Sir Edward Stafford Howard, Llanelli’s first mayor and the man after whom ‘Parc Howard’ is named, died in London on 8 April 1916. He was not buried in the town for which he had done so much: his widow, Lady Meriel, and their daughter, lie in Old Road cemetery, but Stafford Howard was buried instead in the grounds of his long-time home, Thornbury Castle, alongside his first wife. Thornbury Castle is now an exclusive hotel. It lies between Bristol and Gloucester, a location that was clearly very convenient for Sir Stafford and Lady Meriel, and explains much about the organisation of their married life together – Thornbury was a natural stopping-off point, roughly half way between Llanelli and London, and relatively easily accessible from both directions. The castle itself was and is grand enough, but it should have been grander still, for when building began it was intended to be one of the largest and most spectacular buildings in the whole of England.
Thornbury Castle was the brainchild of the richest nobleman in the country, Edward Stafford, Duke of Buckingham. Work began in 1511, a fact recorded in the elaborate inscription that still survives on the gatehouse. The castle was to be simply vast, on the same scale as another contemporary building project, Hampton Court Palace. By 1519, though, even Buckingham was running short of money. He temporarily suspended the building of the rest of the west front, which was only two stories high, and the buildings of the outer court were also left as shells. The suspension became permanent after 1521, when Buckingham was executed for allegedly plotting to overthrow and replace King Henry VIII. The fact that Buckingham died a traitor’s death meant that his lands were forfeited to the crown. As the centuries passed, Thornbury Castle gradually fell into ruins. In 1824, it came into the hands of Henry Howard, a nephew of the twelfth Duke of Norfolk, who decided to turn it into a proper family residence. Buckingham’s scheme was too costly to complete. Instead, the unfinished towers and wings were roofed as they were, giving the west front in particular a truncated appearance.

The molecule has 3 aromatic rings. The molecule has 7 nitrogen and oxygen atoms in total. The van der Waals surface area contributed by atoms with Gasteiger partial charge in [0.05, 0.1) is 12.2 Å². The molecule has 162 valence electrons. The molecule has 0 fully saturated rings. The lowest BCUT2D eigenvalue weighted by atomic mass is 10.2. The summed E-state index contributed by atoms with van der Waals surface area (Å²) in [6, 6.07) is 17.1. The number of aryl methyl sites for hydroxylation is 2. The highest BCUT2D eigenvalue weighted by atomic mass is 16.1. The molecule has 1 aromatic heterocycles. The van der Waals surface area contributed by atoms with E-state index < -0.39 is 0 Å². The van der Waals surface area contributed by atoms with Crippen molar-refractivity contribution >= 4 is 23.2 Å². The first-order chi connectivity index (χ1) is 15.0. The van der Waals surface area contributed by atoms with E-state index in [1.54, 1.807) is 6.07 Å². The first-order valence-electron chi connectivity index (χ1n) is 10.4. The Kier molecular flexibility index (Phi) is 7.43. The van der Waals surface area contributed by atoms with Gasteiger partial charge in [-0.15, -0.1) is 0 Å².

The work was completed in 1854, by which time Henry’s second son, Edward Stafford Howard was three years old. Stafford inherited Thornbury on his father’s death in 1875. He was knighted in 1909, two years before he married his second wife, Margaret Cowell Stepney. Their marriage in September 1911 was one of Llanelli’s greatest social occasions, and within two years Sir Stafford had become the town’s first mayor. He clearly drew heavily on his long experience of local government in the Thornbury area when it came time to create all the paraphernalia necessary to transform Llanelli into a borough. Above all, Llanelli’s new mace was virtually a copy of that made for the borough of Thornbury in 1681. However, the state of Stafford Howard’s heart had long been suspect, and perhaps his remarkable work-rate to keep on top of the town’s administration during the First World War finally killed him.
The grave of Sir Stafford Howard lies in the small, peaceful family burial ground in the south-west corner of the Duke of Buckingham’s outer court. The grave slab of Sir Stafford and Lady Rachel lies in the centre, marked by an austere cross. The inscriptions are faded now, and are almost illegible in certain lights; the kerbs are broken, and grass is growing between the slabs. Sir Stafford lies on the north side of the grave, his first wife Lady Rachel on the south. Below his inscription is the motto from Philippians, ‘I thank my God upon every remembrance of you’, that Meriel Howard-Stepney also placed on the memorial plaque to Sir Stafford in Llanelli parish church.